Tuesday, 5 June 2007

grass as fodder as grass

It seems that the use of fodder is dependant of supply from stockfeed outlets at present so I am endevouring to encourage its use at least where it can be sourced.
For instance a week in Blackstone for the 4th Blackstone Festival and the women collected grass from land to use for their basketmaking. Raffia was dyed using plant materials, barks and leaves boiled in half 44 gallon drums cut lengthways with a fire underneath, also an electric copper appeared so very successful sessions.
There was a fabulous collection of grass dogs made, all shapes and sizes, bound up with colourful wools and raffia.
Once again we introduced raku clay with the idea of using fired clay bases for basketry. A kiln was built using materials sourced from the tip and as houses are being constructed in the community there are pine pallets to burn literally. It took 40 sawn pallets to fire 32 kgs of clay for 11 hours. Here is a photo of small piece combining the two mediums made by Ivy.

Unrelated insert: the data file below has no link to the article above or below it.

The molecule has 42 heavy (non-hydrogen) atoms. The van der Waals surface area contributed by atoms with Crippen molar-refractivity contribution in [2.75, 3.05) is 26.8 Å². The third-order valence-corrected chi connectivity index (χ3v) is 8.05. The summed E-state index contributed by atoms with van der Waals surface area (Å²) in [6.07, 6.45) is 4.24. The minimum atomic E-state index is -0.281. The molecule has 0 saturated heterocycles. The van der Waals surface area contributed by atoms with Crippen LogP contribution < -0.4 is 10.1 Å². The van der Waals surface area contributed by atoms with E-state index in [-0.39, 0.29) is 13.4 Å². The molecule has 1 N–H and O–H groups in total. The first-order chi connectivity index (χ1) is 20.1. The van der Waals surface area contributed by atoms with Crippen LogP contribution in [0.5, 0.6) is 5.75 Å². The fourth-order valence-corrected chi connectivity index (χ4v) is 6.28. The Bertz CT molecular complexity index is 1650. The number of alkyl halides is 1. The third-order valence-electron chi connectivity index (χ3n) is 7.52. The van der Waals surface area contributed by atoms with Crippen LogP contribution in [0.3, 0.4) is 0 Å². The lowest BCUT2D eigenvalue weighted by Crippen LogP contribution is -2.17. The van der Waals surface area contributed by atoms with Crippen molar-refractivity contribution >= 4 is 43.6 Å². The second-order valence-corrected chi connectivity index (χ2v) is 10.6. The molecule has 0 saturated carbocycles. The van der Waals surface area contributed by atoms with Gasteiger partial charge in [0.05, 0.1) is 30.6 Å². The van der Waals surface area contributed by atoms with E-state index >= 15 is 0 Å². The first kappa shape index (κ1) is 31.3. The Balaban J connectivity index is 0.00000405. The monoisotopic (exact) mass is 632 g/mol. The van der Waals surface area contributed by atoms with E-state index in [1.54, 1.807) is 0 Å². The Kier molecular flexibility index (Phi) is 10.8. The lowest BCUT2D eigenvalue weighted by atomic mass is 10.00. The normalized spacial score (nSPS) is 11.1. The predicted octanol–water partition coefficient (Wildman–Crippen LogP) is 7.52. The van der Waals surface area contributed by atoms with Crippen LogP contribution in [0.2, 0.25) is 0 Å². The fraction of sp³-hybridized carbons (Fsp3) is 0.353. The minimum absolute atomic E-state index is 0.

However here in the city 12 women gathered last weekend for a workshop and made short work of a bundle of fodder.
When I went to the stockfeeders for a bale there was no meadow fodder just oaten hay in a huge haystack. The man pulled out a bale to give me but I went looking very closely at the stack and found one which had fine fibres in it, I asked the fellow for that one, 'Thats a rubbish one" he said disdainfully. Meaning there was less hay and more grass in it.
For the women sewing it was manna.

As an overview it is the combination of recycled materials mixed with domestic grasses ie. fodder, which can be considered a succesful and sustainable practice. However what choice can there be in a location where even fodder is at a premium, Where recycling for art and craft is already so efficient.And yet the combination gives so much scope for individuality.
That collection of dogs at Blackstone was so full of variations yet each maker more or less used the same materials.
that is what intruduces humour and the great pleasure of making.

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